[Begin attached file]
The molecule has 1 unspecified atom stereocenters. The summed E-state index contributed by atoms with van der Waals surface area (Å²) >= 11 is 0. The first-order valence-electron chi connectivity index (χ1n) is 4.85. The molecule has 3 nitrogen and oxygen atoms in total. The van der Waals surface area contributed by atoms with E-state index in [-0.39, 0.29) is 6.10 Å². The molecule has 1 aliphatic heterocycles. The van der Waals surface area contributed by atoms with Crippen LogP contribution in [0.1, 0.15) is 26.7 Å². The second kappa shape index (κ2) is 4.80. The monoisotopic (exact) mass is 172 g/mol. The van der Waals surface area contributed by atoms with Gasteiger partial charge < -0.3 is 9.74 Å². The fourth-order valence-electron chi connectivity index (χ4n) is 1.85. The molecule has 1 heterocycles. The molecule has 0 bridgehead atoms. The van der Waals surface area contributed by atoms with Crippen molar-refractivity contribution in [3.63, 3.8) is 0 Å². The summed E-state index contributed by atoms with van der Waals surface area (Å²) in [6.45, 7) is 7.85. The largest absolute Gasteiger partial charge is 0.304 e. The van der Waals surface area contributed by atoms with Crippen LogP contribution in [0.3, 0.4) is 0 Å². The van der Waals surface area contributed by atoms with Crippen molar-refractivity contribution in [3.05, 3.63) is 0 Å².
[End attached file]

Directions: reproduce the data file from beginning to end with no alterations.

The molecule has 1 unspecified atom stereocenters. The summed E-state index contributed by atoms with van der Waals surface area (Å²) >= 11 is 0. The first-order valence-electron chi connectivity index (χ1n) is 4.85. The molecule has 3 nitrogen and oxygen atoms in total. The van der Waals surface area contributed by atoms with E-state index in [-0.39, 0.29) is 6.10 Å². The molecule has 1 aliphatic heterocycles. The van der Waals surface area contributed by atoms with Crippen LogP contribution in [0.1, 0.15) is 26.7 Å². The second kappa shape index (κ2) is 4.80. The monoisotopic (exact) mass is 172 g/mol. The van der Waals surface area contributed by atoms with Gasteiger partial charge < -0.3 is 9.74 Å². The fourth-order valence-electron chi connectivity index (χ4n) is 1.85. The molecule has 1 heterocycles. The molecule has 0 bridgehead atoms. The van der Waals surface area contributed by atoms with Crippen molar-refractivity contribution in [3.63, 3.8) is 0 Å². The summed E-state index contributed by atoms with van der Waals surface area (Å²) in [6.45, 7) is 7.85. The largest absolute Gasteiger partial charge is 0.304 e. The van der Waals surface area contributed by atoms with Crippen LogP contribution in [0.3, 0.4) is 0 Å². The van der Waals surface area contributed by atoms with Crippen molar-refractivity contribution in [3.05, 3.63) is 0 Å².